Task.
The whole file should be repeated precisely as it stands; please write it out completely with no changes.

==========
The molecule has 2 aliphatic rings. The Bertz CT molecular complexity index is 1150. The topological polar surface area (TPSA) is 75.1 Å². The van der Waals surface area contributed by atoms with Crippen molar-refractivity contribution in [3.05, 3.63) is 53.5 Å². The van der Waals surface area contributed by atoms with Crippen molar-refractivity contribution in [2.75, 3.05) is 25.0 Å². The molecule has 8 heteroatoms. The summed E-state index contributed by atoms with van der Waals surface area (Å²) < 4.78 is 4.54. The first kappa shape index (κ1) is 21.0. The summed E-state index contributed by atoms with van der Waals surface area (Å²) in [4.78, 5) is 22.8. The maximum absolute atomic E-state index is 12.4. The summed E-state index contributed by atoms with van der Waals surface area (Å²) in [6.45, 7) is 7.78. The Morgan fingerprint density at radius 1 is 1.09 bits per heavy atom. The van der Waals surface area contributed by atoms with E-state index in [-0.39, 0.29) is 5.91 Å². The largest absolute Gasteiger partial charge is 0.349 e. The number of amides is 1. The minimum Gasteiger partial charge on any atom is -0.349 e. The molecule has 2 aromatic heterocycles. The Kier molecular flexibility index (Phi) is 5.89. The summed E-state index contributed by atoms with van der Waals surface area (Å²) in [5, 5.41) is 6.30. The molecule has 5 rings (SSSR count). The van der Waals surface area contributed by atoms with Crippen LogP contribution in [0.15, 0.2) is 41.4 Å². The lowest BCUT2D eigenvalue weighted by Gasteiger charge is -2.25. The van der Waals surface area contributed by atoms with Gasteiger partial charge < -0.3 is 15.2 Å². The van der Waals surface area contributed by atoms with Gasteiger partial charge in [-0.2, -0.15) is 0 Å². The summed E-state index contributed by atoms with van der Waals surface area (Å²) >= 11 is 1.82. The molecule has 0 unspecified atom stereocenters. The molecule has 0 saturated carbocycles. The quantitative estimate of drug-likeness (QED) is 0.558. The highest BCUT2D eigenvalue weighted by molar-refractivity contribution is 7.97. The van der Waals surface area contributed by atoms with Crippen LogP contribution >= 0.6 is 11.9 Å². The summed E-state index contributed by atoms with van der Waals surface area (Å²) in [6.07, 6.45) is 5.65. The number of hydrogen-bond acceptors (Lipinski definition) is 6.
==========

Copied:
The molecule has 2 aliphatic rings. The Bertz CT molecular complexity index is 1150. The topological polar surface area (TPSA) is 75.1 Å². The van der Waals surface area contributed by atoms with Crippen molar-refractivity contribution in [3.05, 3.63) is 53.5 Å². The van der Waals surface area contributed by atoms with Crippen molar-refractivity contribution in [2.75, 3.05) is 25.0 Å². The molecule has 8 heteroatoms. The summed E-state index contributed by atoms with van der Waals surface area (Å²) < 4.78 is 4.54. The first kappa shape index (κ1) is 21.0. The summed E-state index contributed by atoms with van der Waals surface area (Å²) in [4.78, 5) is 22.8. The maximum absolute atomic E-state index is 12.4. The summed E-state index contributed by atoms with van der Waals surface area (Å²) in [6.45, 7) is 7.78. The Morgan fingerprint density at radius 1 is 1.09 bits per heavy atom. The van der Waals surface area contributed by atoms with E-state index in [-0.39, 0.29) is 5.91 Å². The largest absolute Gasteiger partial charge is 0.349 e. The number of amides is 1. The minimum Gasteiger partial charge on any atom is -0.349 e. The molecule has 2 aromatic heterocycles. The Kier molecular flexibility index (Phi) is 5.89. The summed E-state index contributed by atoms with van der Waals surface area (Å²) in [5, 5.41) is 6.30. The molecule has 5 rings (SSSR count). The van der Waals surface area contributed by atoms with Crippen LogP contribution in [0.15, 0.2) is 41.4 Å². The lowest BCUT2D eigenvalue weighted by Gasteiger charge is -2.25. The van der Waals surface area contributed by atoms with Gasteiger partial charge < -0.3 is 15.2 Å². The van der Waals surface area contributed by atoms with Gasteiger partial charge in [-0.2, -0.15) is 0 Å². The summed E-state index contributed by atoms with van der Waals surface area (Å²) >= 11 is 1.82. The molecule has 0 unspecified atom stereocenters. The molecule has 0 saturated carbocycles. The quantitative estimate of drug-likeness (QED) is 0.558. The highest BCUT2D eigenvalue weighted by molar-refractivity contribution is 7.97. The van der Waals surface area contributed by atoms with Crippen LogP contribution >= 0.6 is 11.9 Å². The summed E-state index contributed by atoms with van der Waals surface area (Å²) in [6.07, 6.45) is 5.65. The number of hydrogen-bond acceptors (Lipinski definition) is 6.